1795 Naturalization Act (An act to establish an uniform rule of naturalization, and to repeal the act heretofore passed on that subject)
Sess. II, Chap. 19, 20; 1 stat 414.
3rd Congress; January 29, 1795.
Any free white person could recieve citizenship providing they had renounced their allegiance to their previous state/sovereignty by name, lived in the United States for five years at least, behave as a man of good moral character, and renounced any title they possessed in the previous states. Once the applicant had been approved and recorded by the court clerk, all related children would receive citizenship whether they had been born in or outside the U.S. providing their father had at some point, resided in the U.S., and never been legally convicted of joining the army of Great Britain.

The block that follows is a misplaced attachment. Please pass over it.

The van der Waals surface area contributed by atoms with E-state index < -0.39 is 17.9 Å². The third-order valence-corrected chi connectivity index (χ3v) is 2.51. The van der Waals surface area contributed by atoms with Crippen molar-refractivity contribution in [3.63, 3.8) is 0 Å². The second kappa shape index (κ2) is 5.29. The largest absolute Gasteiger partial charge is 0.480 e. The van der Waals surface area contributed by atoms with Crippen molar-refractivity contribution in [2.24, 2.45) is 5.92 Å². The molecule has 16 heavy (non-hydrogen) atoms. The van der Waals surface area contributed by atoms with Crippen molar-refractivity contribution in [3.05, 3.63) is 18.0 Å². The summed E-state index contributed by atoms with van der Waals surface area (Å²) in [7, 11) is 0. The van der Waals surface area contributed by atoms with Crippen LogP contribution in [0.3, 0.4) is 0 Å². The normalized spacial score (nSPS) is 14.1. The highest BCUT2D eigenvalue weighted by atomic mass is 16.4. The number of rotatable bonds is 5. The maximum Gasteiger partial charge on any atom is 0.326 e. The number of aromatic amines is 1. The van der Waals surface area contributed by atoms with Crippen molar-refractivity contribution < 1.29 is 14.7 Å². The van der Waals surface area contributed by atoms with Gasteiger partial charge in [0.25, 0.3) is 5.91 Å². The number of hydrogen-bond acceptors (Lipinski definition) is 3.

(Summary by Shelby Englund)
Background History of the United States Naturalization Process - This site provides a collective overview of the history of naturalization starting with the 1790 law.
Naturalization and Citizenship: Nature and Scope of Congress' Power - This site provides an annotated version of the U.S. Constitution, here focusing on naturalization law.
Naturalization Records (from the National Archives) - This site is helpful to show the transitions of naturalization law starting in 1790.